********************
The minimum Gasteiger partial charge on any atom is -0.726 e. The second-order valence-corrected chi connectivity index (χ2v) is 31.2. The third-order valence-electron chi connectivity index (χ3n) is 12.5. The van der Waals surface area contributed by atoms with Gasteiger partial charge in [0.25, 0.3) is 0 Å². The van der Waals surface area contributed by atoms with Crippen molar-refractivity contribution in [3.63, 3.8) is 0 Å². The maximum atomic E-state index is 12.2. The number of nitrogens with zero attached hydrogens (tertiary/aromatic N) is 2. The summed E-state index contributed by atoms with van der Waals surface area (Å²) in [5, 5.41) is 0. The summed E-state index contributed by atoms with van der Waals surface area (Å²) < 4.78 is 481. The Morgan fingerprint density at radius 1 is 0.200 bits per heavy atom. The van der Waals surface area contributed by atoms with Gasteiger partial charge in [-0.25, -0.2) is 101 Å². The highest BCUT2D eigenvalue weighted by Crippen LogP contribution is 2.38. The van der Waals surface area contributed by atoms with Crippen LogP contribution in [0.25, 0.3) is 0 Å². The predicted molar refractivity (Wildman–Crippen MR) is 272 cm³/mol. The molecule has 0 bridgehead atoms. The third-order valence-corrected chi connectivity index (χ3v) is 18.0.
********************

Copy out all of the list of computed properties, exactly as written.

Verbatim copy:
The minimum Gasteiger partial charge on any atom is -0.726 e. The second-order valence-corrected chi connectivity index (χ2v) is 31.2. The third-order valence-electron chi connectivity index (χ3n) is 12.5. The van der Waals surface area contributed by atoms with Gasteiger partial charge in [0.25, 0.3) is 0 Å². The van der Waals surface area contributed by atoms with Crippen molar-refractivity contribution in [3.63, 3.8) is 0 Å². The maximum atomic E-state index is 12.2. The number of nitrogens with zero attached hydrogens (tertiary/aromatic N) is 2. The summed E-state index contributed by atoms with van der Waals surface area (Å²) in [5, 5.41) is 0. The summed E-state index contributed by atoms with van der Waals surface area (Å²) < 4.78 is 481. The Morgan fingerprint density at radius 1 is 0.200 bits per heavy atom. The van der Waals surface area contributed by atoms with Gasteiger partial charge in [-0.25, -0.2) is 101 Å². The highest BCUT2D eigenvalue weighted by Crippen LogP contribution is 2.38. The van der Waals surface area contributed by atoms with Crippen LogP contribution in [0.25, 0.3) is 0 Å². The predicted molar refractivity (Wildman–Crippen MR) is 272 cm³/mol. The molecule has 0 bridgehead atoms. The third-order valence-corrected chi connectivity index (χ3v) is 18.0.